What is LA life really like for a striving, talented, Almost-Faymis Aussie actress? Ever wanted to try the move and find your luck in Hollywood but don’t know what to expect? Will your daily routine be a $30 green smoothie by day and $30 cocktails schmoozing directors at premiers by night? Are you better off behind the camera, making your own films? And if you do make something of note, how to you get visibility and traction without selling out?
Few people are better equipped to answer this than Chantelle James – an Actors Centre graduate and creator, producer, and leading cast member of such viral, hilarious and thought provoking web satires as Faymis and Strange LA.
If you think Hollywood should have more female driven characters and produce more stories of depth and substance, then you will love this woman.
Ok, so first, the fluff. What is your LA day really like?
I really love life in LA. It is an inspiring place to live as an actor and filmmaker. But if you are going over there to create a career for yourself in the entertainment industry you have to be ready to work your ass off. It’s not all glitz and glam. Far from it really. And the overnight success stories we here of are not that at all. Those actors have been working hard for the past 10 years and then suddenly ‘success’ happens.
How do you get by in moments of shallowness or disappointment?
Typical daily LA life varies day to day. Some days I will have three auditions and be schlepping over the city and some weeks there will be no auditions. Some weeks I will be working on set and some weeks there is no work at all. There is a lot of down time and in that down time it is important to busy yourself with something productive so you feel like you have control over your career. I choose to write and create my own content.
So you actually produce your own films…
In 2013 my best friend Alexandra Grossi and I created a production company Kid Sister Collective with a focus of creating and producing strong female character driven stories that make a difference. Our mission is to challenge the role of women in the industry and tell the stories that aren’t being told. We strive to work with female writers and directors, highlighting social injustices hoping to change people’s perspective of the world & give a voice to the voiceless.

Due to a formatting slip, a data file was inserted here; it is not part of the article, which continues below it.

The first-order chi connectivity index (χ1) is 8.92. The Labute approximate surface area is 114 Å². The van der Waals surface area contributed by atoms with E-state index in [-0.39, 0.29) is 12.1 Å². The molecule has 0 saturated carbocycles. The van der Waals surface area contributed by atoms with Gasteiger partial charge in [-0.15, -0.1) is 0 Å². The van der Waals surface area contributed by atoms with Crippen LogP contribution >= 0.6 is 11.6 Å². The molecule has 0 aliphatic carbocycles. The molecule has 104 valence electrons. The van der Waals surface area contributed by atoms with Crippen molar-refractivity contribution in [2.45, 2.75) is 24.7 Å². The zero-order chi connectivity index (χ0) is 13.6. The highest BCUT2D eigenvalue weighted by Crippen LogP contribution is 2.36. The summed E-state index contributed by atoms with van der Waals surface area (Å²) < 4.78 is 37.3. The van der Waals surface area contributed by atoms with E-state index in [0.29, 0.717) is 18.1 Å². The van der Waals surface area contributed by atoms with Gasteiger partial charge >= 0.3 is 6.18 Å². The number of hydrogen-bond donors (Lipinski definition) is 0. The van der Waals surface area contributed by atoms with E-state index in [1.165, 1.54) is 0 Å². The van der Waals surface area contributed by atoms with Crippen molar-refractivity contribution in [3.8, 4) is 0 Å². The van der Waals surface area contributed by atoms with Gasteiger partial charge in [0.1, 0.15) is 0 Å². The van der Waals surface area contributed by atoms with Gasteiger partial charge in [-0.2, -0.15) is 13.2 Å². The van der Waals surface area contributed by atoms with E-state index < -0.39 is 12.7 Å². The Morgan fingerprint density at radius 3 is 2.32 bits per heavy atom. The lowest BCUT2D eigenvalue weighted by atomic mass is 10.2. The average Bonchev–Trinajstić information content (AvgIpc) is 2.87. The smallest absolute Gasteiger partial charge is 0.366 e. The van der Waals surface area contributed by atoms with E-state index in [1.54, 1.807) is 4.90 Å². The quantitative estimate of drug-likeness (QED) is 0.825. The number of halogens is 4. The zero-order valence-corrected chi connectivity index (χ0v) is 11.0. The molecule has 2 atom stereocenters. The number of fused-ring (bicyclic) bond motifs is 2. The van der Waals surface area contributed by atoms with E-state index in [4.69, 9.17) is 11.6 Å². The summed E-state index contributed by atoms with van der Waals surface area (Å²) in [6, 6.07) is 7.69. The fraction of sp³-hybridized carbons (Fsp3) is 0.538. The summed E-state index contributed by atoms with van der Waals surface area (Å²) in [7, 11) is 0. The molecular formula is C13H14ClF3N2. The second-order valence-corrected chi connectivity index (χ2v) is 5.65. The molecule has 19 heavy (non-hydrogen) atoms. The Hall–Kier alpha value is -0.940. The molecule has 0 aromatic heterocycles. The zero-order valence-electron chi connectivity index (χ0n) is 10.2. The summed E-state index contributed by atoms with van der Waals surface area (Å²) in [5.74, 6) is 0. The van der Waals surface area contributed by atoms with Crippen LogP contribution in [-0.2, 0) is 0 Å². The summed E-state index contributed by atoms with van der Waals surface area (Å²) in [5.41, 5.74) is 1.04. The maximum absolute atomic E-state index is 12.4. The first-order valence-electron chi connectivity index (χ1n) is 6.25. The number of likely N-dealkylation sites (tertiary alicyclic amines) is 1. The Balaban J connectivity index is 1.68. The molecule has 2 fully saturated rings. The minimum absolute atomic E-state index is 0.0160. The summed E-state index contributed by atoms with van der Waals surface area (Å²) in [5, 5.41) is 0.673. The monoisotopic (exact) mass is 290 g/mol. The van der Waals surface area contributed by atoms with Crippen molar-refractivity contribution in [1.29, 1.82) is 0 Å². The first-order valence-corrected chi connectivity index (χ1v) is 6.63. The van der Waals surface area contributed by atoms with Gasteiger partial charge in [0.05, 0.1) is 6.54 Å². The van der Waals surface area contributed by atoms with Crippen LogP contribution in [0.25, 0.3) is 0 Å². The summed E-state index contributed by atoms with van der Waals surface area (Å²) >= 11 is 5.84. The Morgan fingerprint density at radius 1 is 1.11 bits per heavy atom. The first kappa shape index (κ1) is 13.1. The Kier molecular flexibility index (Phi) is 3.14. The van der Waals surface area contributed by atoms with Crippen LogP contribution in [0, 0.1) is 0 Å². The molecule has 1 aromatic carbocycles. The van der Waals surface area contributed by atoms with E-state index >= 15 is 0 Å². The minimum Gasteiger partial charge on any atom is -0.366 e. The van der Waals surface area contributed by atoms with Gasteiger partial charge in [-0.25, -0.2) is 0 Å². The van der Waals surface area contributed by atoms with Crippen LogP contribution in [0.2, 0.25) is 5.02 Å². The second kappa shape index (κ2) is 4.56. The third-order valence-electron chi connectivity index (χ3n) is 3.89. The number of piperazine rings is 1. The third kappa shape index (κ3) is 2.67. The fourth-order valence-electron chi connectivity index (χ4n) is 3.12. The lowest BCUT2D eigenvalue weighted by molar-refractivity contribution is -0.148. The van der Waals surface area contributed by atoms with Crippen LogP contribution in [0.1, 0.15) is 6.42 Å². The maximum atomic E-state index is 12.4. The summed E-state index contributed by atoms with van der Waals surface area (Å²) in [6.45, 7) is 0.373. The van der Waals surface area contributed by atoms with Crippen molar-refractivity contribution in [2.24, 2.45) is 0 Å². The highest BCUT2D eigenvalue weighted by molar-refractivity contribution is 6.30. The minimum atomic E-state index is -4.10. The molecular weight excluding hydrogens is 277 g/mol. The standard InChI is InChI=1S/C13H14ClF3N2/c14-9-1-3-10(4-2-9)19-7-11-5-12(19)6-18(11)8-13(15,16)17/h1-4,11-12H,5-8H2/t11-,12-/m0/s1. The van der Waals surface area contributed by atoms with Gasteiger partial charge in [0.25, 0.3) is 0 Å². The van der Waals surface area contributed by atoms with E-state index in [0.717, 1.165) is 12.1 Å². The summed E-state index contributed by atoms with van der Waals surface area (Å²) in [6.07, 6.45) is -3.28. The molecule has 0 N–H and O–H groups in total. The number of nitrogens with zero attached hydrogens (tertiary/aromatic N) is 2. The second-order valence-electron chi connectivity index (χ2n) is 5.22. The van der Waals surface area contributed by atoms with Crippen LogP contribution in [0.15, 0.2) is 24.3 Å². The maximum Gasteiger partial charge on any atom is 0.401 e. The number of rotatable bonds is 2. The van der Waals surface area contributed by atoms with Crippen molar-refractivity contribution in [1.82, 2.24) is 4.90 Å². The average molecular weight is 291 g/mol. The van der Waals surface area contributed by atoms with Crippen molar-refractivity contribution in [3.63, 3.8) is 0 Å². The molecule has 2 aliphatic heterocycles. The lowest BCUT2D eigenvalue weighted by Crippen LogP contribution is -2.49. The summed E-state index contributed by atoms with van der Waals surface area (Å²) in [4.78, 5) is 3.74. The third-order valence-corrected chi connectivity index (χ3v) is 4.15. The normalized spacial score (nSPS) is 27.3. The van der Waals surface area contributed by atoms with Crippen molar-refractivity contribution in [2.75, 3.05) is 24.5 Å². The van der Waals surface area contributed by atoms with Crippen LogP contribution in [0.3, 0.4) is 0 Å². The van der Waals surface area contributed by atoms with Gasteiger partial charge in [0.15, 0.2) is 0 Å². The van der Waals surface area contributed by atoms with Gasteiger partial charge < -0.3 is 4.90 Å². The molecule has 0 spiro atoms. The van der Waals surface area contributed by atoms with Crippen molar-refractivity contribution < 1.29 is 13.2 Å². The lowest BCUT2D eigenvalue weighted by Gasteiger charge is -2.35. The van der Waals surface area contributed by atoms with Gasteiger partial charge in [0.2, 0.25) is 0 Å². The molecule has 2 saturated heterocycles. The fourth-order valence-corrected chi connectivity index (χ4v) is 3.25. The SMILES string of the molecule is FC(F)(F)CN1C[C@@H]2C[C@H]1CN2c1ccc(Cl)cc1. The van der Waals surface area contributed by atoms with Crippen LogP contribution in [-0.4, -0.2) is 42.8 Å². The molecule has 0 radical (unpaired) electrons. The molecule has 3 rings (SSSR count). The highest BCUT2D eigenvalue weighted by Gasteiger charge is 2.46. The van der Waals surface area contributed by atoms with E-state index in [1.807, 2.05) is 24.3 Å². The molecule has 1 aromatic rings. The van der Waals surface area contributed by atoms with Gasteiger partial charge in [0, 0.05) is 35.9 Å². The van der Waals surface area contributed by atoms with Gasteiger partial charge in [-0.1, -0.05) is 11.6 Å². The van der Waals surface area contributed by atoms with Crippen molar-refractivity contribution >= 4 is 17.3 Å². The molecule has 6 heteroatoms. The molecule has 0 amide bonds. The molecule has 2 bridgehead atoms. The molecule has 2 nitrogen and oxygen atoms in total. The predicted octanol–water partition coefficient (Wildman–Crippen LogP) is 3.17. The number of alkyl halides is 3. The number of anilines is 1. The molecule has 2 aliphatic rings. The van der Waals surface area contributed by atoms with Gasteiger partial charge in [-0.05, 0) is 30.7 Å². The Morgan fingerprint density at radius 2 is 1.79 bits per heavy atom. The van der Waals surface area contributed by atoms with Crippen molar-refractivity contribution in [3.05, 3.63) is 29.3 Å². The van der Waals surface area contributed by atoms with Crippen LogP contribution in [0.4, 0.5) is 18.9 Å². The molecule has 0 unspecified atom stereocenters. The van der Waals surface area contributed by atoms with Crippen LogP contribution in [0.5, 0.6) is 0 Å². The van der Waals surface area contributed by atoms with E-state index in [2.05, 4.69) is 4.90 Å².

Which voice concerns you the most?
So many, but there are not enough stories being told by women, about women and for women. Only 4% of the highest grossing films between 2007-2014 were directed by women and women make up only 1/3 of speaking characters in films, most of which have been sexualised with nudity or revealing clothing. Kid Sister strives to be a part of the much-needed change and hire mostly female teams creating more work for women in film.
Ordinary. Tell me more.
Our short film ‘Ordinary’ is a story of a young women’s recent diagnosis with schizophrenia and her journey of acceptance. There are so many homeless people living on the streets of LA and so many of those are suffering from schizophrenia. It was a jarring experience moving to LA from Sydney and seeing this. I wrote this short film to inspire change and educate people that not everyone suffering from schizophrenia is a danger to society, most are ordinary people like you and me.
What do you need to get the story told?
This is our fist film project and we are currently raising money through a crowdfunding site Seed&Spark as well as applying for film grants. The process of fundraising is tiresome but one that filmmakers have to get good at. It has really taught me to fight for the making of ‘Ordinary’ and strengthened our reason for creating the film.
Check out Kid Sister Collective’s crowdfunding campaign and share with your friends via social media:
Watch our video interview for extras: